- "Weak and moderate explosions" are all that are being seen, the government says
- On Friday, authorities say, it is decreasing in activity
- A heightened alert remains in place
- Guatemala's Volcan de Fuego, or "Fire Volcano," erupted Thursday
The eruption of a volcano in Guatemala was diminishing Friday, emergency officials said, though a heightened alert for the communities near the Volcan de Fuego remained in place.
"For the moment, all that are seen are weak and moderate explosions as well as flows of lava that also diminished in length," the government said on its website, citing the National Institute of Seismology, Volcanology, Meteorology and Hydrology.
"People are returning to their houses now that the activity has lowered," said David de Leon, a spokesman for CONRED Guatemala, which organizes disaster relief. But, he added, "We tell them it might be necessary" to leave again, should the volcano's activity spike.
Though 35,000 people might theoretically have been affected by the columns of ash and smoke that rose from the "Fire Volcano," only 5,000 live southwest of it, the direction that was threatened, he said.
On Thursday night, only about 800 people sought refuge at the four shelters set up by the Red Cross, said a Red Cross spokesman, Vinicio Sarazua Santillan. "Many of the people who were evacuated decided to go back to their houses, and others never left," he said.
He predicted that the shelters would be empty Friday night "if the volcano continues in tranquility."
Sarazua said that a number of people refused to evacuate out of fear that their belongings could be stolen. But, he said, as of Friday afternoon he had heard no reports of looting.
De Leon said he also had heard no reports of looting.
A government photo of Volcan de Fuego showed a massive wall of smoke that was lighter where it rose into the sky, and dark gray as it drifted.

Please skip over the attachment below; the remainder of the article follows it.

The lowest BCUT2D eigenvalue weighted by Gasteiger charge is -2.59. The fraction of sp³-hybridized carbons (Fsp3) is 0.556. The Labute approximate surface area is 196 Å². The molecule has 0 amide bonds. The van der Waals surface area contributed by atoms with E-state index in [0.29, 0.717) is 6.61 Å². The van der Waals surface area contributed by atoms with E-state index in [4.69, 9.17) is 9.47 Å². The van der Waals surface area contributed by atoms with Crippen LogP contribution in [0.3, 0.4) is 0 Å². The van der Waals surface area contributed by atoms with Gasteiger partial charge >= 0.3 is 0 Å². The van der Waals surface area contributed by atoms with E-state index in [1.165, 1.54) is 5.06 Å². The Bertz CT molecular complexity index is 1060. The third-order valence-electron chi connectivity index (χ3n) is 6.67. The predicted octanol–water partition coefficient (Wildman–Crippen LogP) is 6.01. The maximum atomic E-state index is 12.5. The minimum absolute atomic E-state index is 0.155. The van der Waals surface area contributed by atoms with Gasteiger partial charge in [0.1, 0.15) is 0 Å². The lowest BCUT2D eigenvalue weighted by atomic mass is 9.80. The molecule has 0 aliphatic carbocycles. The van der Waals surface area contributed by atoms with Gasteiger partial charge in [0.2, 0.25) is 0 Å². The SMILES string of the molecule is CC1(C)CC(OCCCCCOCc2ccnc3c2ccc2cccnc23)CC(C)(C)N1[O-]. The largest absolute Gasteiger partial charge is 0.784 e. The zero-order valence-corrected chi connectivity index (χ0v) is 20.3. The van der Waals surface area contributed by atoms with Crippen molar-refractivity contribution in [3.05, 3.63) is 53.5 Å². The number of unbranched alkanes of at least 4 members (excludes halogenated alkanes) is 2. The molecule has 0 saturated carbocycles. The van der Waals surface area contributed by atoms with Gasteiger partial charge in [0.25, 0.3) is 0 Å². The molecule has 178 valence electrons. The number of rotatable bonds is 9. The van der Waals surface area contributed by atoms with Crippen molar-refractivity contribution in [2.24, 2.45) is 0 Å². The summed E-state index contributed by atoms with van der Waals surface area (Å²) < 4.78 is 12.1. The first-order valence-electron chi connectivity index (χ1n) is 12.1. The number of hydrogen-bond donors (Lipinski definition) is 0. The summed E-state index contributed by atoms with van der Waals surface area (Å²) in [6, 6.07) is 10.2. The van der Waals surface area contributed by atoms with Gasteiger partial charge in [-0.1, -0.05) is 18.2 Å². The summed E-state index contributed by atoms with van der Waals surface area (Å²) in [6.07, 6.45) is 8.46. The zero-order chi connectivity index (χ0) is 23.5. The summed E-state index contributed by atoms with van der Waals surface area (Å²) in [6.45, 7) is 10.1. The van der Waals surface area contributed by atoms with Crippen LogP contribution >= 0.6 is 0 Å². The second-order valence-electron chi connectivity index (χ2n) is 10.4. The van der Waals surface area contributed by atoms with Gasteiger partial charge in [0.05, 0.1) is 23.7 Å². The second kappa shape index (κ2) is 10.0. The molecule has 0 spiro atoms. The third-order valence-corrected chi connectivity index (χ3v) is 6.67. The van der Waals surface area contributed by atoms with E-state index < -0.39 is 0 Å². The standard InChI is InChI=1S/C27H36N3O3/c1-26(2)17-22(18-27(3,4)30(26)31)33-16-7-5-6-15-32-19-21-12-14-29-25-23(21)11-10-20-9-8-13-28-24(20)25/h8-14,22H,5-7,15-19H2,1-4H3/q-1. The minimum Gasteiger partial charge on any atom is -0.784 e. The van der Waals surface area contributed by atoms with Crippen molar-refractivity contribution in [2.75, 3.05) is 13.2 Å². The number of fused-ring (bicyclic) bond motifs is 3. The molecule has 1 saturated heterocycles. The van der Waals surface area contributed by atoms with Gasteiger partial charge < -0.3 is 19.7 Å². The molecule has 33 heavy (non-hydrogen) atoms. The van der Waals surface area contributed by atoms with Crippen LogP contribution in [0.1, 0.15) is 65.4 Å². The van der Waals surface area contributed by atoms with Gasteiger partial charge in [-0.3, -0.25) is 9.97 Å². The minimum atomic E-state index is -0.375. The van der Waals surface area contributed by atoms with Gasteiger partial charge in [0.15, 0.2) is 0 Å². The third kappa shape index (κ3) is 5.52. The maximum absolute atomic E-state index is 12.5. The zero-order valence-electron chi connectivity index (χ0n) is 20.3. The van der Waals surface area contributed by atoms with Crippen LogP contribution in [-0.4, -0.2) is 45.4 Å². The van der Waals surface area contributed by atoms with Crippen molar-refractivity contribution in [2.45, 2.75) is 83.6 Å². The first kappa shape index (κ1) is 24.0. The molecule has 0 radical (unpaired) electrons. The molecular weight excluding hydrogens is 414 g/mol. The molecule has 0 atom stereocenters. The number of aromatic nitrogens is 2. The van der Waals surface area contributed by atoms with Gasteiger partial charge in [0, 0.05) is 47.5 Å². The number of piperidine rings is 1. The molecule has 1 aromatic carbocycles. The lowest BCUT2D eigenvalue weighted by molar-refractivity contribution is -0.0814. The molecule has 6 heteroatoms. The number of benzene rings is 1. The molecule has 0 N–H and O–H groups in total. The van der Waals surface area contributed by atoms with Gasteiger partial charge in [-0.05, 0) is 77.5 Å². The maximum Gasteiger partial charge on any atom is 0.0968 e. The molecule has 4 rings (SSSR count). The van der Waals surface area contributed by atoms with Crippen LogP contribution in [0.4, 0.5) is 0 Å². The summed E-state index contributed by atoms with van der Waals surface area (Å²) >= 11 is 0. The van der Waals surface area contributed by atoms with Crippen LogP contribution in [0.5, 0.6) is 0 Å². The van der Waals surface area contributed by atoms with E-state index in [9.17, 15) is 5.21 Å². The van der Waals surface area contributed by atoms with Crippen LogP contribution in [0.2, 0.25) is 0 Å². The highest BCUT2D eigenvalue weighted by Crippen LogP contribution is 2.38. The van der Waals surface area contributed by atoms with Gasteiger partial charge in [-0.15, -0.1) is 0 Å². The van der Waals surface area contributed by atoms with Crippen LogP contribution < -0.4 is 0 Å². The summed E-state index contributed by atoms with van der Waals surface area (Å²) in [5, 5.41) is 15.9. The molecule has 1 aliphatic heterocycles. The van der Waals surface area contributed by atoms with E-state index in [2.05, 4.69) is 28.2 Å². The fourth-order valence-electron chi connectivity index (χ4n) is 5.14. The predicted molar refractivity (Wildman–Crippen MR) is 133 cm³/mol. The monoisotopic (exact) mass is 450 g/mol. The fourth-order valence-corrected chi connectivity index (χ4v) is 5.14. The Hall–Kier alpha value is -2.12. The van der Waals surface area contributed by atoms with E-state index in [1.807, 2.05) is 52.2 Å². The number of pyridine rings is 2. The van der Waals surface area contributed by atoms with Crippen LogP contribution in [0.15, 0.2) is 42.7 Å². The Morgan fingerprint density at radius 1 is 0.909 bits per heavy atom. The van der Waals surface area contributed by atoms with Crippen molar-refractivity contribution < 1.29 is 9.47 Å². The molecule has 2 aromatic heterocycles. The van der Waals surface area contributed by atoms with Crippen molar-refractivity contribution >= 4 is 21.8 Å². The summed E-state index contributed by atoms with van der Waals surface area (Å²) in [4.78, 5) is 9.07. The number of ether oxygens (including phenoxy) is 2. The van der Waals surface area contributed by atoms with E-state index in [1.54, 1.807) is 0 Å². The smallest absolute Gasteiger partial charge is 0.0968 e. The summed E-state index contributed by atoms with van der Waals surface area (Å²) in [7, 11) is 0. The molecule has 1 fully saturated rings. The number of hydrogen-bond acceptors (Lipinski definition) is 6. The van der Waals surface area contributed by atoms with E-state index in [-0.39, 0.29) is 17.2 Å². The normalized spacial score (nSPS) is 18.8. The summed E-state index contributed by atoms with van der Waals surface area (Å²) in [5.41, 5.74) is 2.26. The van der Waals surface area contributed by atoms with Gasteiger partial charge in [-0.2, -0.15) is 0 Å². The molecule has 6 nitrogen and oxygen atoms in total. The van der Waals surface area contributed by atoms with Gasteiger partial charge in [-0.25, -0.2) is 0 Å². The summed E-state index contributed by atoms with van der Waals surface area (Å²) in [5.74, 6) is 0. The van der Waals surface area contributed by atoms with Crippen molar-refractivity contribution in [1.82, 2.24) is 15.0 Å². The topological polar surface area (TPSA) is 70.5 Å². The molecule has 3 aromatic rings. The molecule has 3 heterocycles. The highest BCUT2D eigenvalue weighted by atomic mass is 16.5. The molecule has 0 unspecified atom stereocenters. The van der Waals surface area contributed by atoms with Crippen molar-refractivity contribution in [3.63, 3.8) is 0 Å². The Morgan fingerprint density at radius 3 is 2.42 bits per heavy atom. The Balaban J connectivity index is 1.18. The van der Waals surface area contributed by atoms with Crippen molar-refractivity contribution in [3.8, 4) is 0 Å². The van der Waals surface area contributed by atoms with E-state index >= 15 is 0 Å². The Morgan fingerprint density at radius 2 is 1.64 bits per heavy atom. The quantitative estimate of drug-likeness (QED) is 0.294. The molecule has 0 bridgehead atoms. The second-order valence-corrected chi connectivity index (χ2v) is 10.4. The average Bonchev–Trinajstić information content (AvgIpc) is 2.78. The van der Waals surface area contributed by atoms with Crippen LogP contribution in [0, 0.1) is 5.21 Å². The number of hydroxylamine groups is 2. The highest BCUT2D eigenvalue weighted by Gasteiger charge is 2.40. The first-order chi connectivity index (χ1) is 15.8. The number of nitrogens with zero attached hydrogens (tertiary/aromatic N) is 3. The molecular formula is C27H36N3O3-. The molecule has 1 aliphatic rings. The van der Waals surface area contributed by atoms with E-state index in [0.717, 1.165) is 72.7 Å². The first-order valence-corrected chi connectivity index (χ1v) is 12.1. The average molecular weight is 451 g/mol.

The average height of the column of smoke had decreased from about 2,000 meters (6,560 feet) to 700 meters, the agency said.
Still, civil protection authorities kept in place the heightened "orange" alert.
The volcano began spewing ash at 10 a.m. Thursday and was continuing to belch late in the afternoon near the country's former capital, Antigua, said Carmen Maria Caballero of the Guatemalan Red Cross.
CNN iReporter Harby David Marroquin had been working at a nearby golf course when he saw nature's pyrotechnics and shot video on his iPhone. It showed white smoke pouring out of the top of the 3,763-meter (12,346-foot) volcano.
Listening to the volcano gives him peace of mind, Marroquin said. "You feel an indescribable energy, and this time was no different."
Three people were treated at mobile health centers for respiratory problems, according to de Leon.
Thursday's eruption marked the sixth -- and the strongest -- this year, Caballero said. "It's a very active volcano," she added, but said that did not necessarily mean Thursday's eruption would last longer than others.
According to the Smithsonian National Museum of Natural History, the volcano is one of Central America's most active.